Wednesday, March 20, 2013

Knight Sacrifice

In a game of speed chess, I sacrificed my knight to mate in fourteen moves.  My opponent, who played black, was Lonnavenue of the USA.  Here are the moves of the game along with my commentary:

1. e4 e5
2. Nf3 c6

Black's move is a surprise.  The move Nc6 is very common here.  I suspect black plans d5 with the aim of a strong pawn centre, but the immediate d5 leaves e5 unprotected.

3. Bc4 Qe7

Black protects e5, but this locks in the king bishop.  The move d6 is better.

4. 0-0 Nf6
5. d4 d5
6. exd cxd
7. Bb3 e4

Black has a strong pawn centre, but his king is in the centre and my knight now has a nice square.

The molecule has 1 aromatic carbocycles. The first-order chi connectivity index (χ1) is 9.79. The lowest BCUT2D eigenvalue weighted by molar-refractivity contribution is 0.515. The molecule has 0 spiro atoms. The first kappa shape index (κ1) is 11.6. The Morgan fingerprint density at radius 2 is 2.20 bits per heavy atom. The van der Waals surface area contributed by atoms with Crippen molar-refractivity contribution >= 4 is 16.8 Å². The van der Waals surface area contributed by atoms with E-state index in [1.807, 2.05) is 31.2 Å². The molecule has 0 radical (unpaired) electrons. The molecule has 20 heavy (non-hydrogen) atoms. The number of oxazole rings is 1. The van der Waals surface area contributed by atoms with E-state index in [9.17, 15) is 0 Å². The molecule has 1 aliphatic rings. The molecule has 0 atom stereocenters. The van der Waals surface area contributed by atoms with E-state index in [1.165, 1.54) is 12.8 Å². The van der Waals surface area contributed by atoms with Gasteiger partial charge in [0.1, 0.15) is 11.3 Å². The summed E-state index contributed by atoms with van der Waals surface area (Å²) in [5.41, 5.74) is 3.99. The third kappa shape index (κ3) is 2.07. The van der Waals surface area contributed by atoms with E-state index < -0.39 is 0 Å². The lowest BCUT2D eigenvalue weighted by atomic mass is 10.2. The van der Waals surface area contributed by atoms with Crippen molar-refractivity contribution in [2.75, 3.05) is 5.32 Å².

8. Ne5 Qd8

Black moves his queen so that he can free the king bishop and then castle.

9. Bg5 Be7
10. Nxf7 Kxf7

I sacrifice my knight.  This prevents black from castling and begins an attack on the kingside.

11. Bxf6 gxf6

I capture the knight because I want to check with my queen on h5.  Black makes a bad move.  The capture Bxf6 is better because it doesn't weaken the kingside.

12. Qh5+ Kf8
13. Bxd5 Qe8

I have control of the light squares.  Black wants to exchange queens, but I have mate in one.

14. Qh6#

Black's eleventh move, gxf6, weakens his kingside and allows me a quick victory.  Another mistake, but not as critical, is his third move, Qe7.  This move locks in the king bishop and prevents black from castling quickly.  My control of the light squares and ability to shatter the black kingside give me mate in fourteen.

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